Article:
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Sometimes the kids bring unfamiliar books home from school, and usually we enjoy not just the novelty but also their content. Once in a while, however, there are aspects of the material that require focused conversations about one topic or another, such as why an author would have chosen the words he did, or what may have motivated a character to act the way she did, or what changes we would have made if one of us were the writer or illustrator. Much of the material that I enjoyed as a child could use a fresh update (I’m still waiting for Louis Sachar to email me back about my idea on how we could reboot his Wayside School series to make them more compatible with our modern-day approach to edifying the growing minds of the elementary school set), and we’ve discussed many times how the zeitgeist of a different decade can affect the written material produced during that time

Recently, Arlo brought home a book he’d been examining at school, written over twenty years ago. Now, I can appreciate many features of this book, particularly some of the playful, albeit distinctly odd, details in the artworks. It’s fairly obvious that the style of the illustrations espoused by the author/illustrator, Anthony Browne, is heavily influenced by Magritte, so I could understand why Arlo’s hyper-creative mind would be fascinated by the illusory nature of the images. Unfortunately, the story I found to be an interesting idea executed pretty poorly, and to compound the issues I had with the narrative, there were some perplexing word selections, most of which could have been omitted with a the effect of improving the overall value of the volume. This page provides an apropos example:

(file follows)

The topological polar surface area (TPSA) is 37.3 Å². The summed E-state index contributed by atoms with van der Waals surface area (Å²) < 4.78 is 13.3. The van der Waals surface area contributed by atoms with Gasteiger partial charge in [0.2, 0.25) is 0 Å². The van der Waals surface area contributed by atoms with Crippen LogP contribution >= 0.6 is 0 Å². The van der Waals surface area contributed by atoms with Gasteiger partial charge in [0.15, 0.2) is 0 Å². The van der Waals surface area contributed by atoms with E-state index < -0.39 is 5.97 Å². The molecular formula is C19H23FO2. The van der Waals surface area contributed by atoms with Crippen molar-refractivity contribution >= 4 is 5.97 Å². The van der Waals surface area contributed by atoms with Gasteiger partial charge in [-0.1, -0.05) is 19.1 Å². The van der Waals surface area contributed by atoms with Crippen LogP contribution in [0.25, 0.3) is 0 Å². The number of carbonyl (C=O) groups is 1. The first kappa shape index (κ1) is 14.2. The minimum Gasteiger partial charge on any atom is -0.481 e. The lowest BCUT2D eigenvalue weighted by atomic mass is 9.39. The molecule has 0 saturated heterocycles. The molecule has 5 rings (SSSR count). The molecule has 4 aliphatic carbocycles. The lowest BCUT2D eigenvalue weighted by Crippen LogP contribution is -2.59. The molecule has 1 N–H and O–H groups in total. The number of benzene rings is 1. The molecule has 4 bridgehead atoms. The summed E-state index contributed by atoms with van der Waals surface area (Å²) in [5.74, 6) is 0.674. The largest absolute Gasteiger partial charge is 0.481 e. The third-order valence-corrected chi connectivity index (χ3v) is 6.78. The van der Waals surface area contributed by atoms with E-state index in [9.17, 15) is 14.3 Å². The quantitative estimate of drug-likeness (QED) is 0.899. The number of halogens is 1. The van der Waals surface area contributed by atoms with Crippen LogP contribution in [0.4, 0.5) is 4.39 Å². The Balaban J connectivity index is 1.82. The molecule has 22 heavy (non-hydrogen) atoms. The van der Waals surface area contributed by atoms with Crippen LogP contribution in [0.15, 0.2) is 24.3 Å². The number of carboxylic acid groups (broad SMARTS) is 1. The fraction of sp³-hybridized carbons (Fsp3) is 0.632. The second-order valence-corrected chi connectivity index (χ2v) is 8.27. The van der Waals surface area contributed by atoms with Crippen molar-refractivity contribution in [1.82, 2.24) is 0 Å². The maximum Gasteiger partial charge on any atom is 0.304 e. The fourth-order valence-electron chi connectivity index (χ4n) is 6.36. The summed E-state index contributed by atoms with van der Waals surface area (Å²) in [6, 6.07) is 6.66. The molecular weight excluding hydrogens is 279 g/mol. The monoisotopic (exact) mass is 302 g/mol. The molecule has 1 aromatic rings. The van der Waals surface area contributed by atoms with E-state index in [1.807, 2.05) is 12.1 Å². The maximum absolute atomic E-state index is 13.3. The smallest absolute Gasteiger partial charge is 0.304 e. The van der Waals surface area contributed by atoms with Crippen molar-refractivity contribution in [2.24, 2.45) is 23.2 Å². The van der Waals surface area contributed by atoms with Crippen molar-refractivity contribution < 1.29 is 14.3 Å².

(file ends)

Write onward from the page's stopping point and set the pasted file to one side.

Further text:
There isn’t enough character development in this book to explain why those final three words deserve a place here. The “child” (she’s part primate, part human, I think) whose voice this is, to the reader’s knowledge, has no reason to call the dog’s owner a “silly twit” purely for experiencing the feeling of anger. We could invent reasons behind it, of course, psychologizing why the “child” might default to name-calling and why the dog owner might have felt angry about something that doesn’t seem to the reader like a situation that would normally elicit such a strong emotion. At any rate, we edited the text as we read and focused on the elements of the book that we could enjoy and appreciate, but later I got curious about the author and what other people thought about this book. Naturally, I went to to read some reviews and stumbled upon this gem:

Well, Mallory, I agree with your two-star rating and your general message, though your syntax and grammar could use a buff-up, but I can promise you, dear reader, that Mr. Browne, despite being British, did not use the word “twat” anywhere in that book. However, this whole vowel-confusion typo situation (at least, my armchair psychologist brain THINKS Mallory’s mistake was a typo) would be a great lesson in perspectives for her to bring to her classroom, if only it were appropriate for second grade.

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